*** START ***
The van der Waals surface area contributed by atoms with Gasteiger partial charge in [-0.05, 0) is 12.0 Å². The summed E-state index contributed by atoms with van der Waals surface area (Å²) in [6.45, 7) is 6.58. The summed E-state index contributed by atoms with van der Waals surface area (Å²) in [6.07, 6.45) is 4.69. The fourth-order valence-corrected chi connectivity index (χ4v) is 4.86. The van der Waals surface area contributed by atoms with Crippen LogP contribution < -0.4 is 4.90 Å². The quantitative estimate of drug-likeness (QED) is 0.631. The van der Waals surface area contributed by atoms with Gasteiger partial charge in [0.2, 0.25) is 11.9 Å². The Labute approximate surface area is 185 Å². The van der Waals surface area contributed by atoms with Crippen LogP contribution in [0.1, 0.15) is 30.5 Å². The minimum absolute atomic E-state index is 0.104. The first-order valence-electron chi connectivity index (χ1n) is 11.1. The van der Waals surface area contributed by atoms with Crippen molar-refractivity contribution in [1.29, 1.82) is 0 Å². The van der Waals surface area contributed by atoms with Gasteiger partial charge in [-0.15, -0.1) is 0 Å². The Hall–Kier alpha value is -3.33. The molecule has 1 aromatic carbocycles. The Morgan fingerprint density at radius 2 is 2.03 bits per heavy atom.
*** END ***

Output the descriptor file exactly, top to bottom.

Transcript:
The van der Waals surface area contributed by atoms with Gasteiger partial charge in [-0.05, 0) is 12.0 Å². The summed E-state index contributed by atoms with van der Waals surface area (Å²) in [6.45, 7) is 6.58. The summed E-state index contributed by atoms with van der Waals surface area (Å²) in [6.07, 6.45) is 4.69. The fourth-order valence-corrected chi connectivity index (χ4v) is 4.86. The van der Waals surface area contributed by atoms with Crippen LogP contribution < -0.4 is 4.90 Å². The quantitative estimate of drug-likeness (QED) is 0.631. The van der Waals surface area contributed by atoms with Gasteiger partial charge in [0.2, 0.25) is 11.9 Å². The Labute approximate surface area is 185 Å². The van der Waals surface area contributed by atoms with Crippen LogP contribution in [0.1, 0.15) is 30.5 Å². The minimum absolute atomic E-state index is 0.104. The first-order valence-electron chi connectivity index (χ1n) is 11.1. The van der Waals surface area contributed by atoms with Crippen molar-refractivity contribution in [1.29, 1.82) is 0 Å². The van der Waals surface area contributed by atoms with Gasteiger partial charge in [-0.15, -0.1) is 0 Å². The Hall–Kier alpha value is -3.33. The molecule has 1 aromatic carbocycles. The Morgan fingerprint density at radius 2 is 2.03 bits per heavy atom.